The following definition of robust statistics comes from P. J. Huber’s book Robust Statistics.
… any statistical procedure should possess the following desirable features:
- It should have a reasonably good (optimal or nearly optimal) efficiency at the assumed model.
- It should be robust in the sense that small deviations from the model assumptions should impair the performance only slightly. …
- Somewhat larger deviations from the model should not cause a catastrophe.
Classical statistics focuses on the first of Huber’s points, producing methods that are optimal subject to some criteria. This post looks at the canonical examples used to illustrate Huber’s second and third points.
Huber’s third point is typically illustrated by the sample mean (average) and the sample median (middle value). You can set almost half of the data in a sample to ∞ without causing the sample median to become infinite. The sample mean, on the other hand, becomes infinite if any sample value is infinite. Large deviations from the model, i.e. a few outliers, could cause a catastrophe for the sample mean but not for the sample median.
The canonical example when discussing Huber’s second point goes back to John Tukey. Start with the simplest textbook example of estimation: data from a normal distribution with unknown mean and variance 1, i.e. the data are normal(μ, 1) with μ unknown. The most efficient way to estimate μ is to take the sample mean, the average of the data.
But now assume the data distribution isn’t exactly normal(μ, 1) but instead is a mixture of a standard normal distribution and a normal distribution with a different variance. Let δ be a small number, say 0.01, and assume the data come from a normal(μ, 1) distribution with probability 1-δ and the data come from a normal(μ, σ2) distribution with probability δ. This distribution is called a “contaminated normal” and the number δ is the amount of contamination. The reason for using the contaminated normal model is that it is a non-normal distribution that may look normal to the eye.
We could estimate the population mean μ using either the sample mean or the sample median. If the data were strictly normal rather than a mixture, the sample mean would be the most efficient estimator of μ. In that case, the standard error would be about 25% larger if we used the sample median. But if the data do come from a mixture, the sample median may be more efficient, depending on the sizes of δ and σ. Here’s a plot of the ARE (asymptotic relative efficiency) of the sample median compared to the sample mean as a function of σ when δ = 0.01.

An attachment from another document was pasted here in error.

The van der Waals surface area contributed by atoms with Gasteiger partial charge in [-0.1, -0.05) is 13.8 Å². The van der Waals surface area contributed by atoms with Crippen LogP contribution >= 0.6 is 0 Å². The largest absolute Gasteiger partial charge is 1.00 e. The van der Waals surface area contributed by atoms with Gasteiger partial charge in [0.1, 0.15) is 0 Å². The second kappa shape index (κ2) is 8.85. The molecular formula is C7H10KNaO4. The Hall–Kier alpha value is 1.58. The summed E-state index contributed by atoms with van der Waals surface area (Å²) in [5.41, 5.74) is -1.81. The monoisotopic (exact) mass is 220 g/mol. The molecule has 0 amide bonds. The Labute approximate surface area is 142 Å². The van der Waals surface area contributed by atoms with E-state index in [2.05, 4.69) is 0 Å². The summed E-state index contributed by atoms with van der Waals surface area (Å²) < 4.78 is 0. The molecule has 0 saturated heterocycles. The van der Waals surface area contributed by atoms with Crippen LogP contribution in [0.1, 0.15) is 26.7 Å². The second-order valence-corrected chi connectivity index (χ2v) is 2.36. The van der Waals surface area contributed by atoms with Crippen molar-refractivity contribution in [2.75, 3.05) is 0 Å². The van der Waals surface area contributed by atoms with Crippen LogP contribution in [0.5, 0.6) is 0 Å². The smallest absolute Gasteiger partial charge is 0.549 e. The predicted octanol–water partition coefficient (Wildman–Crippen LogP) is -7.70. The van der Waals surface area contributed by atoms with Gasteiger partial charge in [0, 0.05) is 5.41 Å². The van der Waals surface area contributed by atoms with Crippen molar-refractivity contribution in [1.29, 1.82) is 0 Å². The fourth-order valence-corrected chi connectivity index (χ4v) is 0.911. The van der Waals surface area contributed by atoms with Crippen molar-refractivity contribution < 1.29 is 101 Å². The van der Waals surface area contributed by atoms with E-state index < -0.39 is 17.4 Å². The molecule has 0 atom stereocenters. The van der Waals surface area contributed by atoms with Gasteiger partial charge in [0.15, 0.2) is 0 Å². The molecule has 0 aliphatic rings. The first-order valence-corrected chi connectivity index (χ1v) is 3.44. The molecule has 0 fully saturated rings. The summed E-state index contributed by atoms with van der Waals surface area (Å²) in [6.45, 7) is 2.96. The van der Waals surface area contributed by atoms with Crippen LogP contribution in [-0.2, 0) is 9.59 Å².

The plot shows that for values of σ greater than 8, the sample median is more efficient than the sample mean. The relative superiority of the median grows without bound as σ increases.
Here’s a plot of the ARE with σ fixed at 10 and δ varying between 0 and 1.
So for values of δ around 0.4, the sample median is over ten times more efficient than the sample mean.
The general formula for the ARE in this example is 2((1 + δ(σ2 – 1)(1 – δ + δ/σ)2)/ π.
If you are sure that your data are normal with no contamination or very little contamination, then the sample mean is the most efficient estimator. But it may be worthwhile to risk giving up a little efficiency in exchange for knowing that you will do better with a robust model if there is significant contamination. There is more potential for loss using the sample mean when there is significant contamination than there is potential gain using the sample mean when there is no contamination.
Here’s a conundrum associated with the contaminated normal example. The most efficient estimator for normal(μ, 1) data is the sample mean. And the most efficient estimator for normal(μ, σ2) data is also to take the sample mean. Then why is it not optimal to take the sample mean of the mixture?
The key is that we don’t know whether a particular sample came from the normal(μ, 1) distribution or from the normal(μ, σ2) distribution. If we did know, we could segregate the samples, average them separately, and combine the samples into an aggregate average: multiplying one average by 1-δ, multiplying the other by δ, and add. But since we don’t know which of the mixture components lead to which samples, we cannot weigh the samples appropriately. (We probably don’t know δ either, but that’s a different matter.)
There are other options than using sample mean or sample median. For example, the trimmed mean throws out some of the largest and smallest values then averages everything else. (Sometimes sports work this way, throwing out an athlete’s highest and lowest marks from the judges.) The more data thrown away on each end, the more the trimmed mean acts like the sample median. The less data thrown away, the more it acts like the sample mean.